At step three of the sequential evaluation process, the adjudicator must determine whether the claimant's diagnosable medical impairments meet or equal a Listing of Impairments. The Listing of Impairments describes the medical criteria for each body system considered severe enough to prevent an individual from doing any gainful activity. Essentially, the listings are a "short-cut" to getting on disability. Examples of medical diagnoses that meet the Listing of Impairments would include small cell carcinoma of the lungs (Listing 13.14B), amputation of both hands (Listing 1.05A), or an aortic aneurysm with uncontrolled dissection (Listing 4.10). Approximately 25-30% of all disabled beneficiaries meet the level of severity for listings.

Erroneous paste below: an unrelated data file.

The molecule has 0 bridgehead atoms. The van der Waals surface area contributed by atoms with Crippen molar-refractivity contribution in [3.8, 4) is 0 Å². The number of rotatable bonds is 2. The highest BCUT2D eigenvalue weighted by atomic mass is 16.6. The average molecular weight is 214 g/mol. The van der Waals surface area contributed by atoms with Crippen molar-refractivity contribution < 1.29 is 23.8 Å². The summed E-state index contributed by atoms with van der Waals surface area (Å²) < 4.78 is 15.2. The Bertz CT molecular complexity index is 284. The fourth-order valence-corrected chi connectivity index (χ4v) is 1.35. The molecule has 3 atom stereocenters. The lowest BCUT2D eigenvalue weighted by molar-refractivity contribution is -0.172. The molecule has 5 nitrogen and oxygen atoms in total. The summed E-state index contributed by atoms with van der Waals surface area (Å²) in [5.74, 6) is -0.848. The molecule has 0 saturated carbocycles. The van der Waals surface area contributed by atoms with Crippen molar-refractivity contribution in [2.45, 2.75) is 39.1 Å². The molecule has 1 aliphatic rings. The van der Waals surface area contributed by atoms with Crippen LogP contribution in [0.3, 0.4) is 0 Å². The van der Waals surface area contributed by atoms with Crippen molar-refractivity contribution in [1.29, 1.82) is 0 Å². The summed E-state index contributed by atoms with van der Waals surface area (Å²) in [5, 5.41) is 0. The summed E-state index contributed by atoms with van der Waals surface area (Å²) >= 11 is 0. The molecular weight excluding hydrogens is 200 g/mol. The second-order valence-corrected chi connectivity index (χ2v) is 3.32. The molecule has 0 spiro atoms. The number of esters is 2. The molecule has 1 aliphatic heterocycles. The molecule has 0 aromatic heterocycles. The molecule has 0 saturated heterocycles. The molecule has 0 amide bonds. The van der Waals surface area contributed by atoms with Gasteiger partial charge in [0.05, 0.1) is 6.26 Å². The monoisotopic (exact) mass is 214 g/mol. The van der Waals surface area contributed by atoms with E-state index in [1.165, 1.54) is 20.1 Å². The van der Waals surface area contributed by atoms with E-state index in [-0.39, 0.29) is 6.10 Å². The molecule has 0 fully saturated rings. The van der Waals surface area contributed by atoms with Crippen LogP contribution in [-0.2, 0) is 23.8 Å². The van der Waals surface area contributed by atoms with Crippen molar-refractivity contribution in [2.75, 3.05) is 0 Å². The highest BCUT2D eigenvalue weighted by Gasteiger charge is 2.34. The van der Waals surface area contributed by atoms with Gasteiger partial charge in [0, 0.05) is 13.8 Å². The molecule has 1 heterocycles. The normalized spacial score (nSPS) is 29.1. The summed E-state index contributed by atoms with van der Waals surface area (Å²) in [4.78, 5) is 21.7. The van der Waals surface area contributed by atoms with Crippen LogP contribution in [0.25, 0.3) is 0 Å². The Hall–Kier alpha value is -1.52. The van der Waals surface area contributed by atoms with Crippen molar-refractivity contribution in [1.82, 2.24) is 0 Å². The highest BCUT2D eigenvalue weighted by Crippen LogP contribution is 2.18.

As my colleague indicated in her post last week, an adult must suffer from a "medically determinable impairment" in order to receive disability benefits, and not every impairment is easily proven by clinical or laboratory findings. There is no gold standard, for example, in making diagnosis of rheumatoid arthritis. Similarly, there are no widely accepted formal diagnostic criteria for myasthenia gravis. Though many claimants suffer from symptoms of pain or fatigue, a "symptom" is not a medically determinable impairment under SSR 96-4p. Thus, further rules may be necessary to establish a medical impairment.
The Social Security Administration is constantly working to update their "Listing of Impairments" / list of disorders eligible for Social Security Disability. This year, the SSA will ask for public comment (part of the approval process for such changes) on musculoskeletal disorders.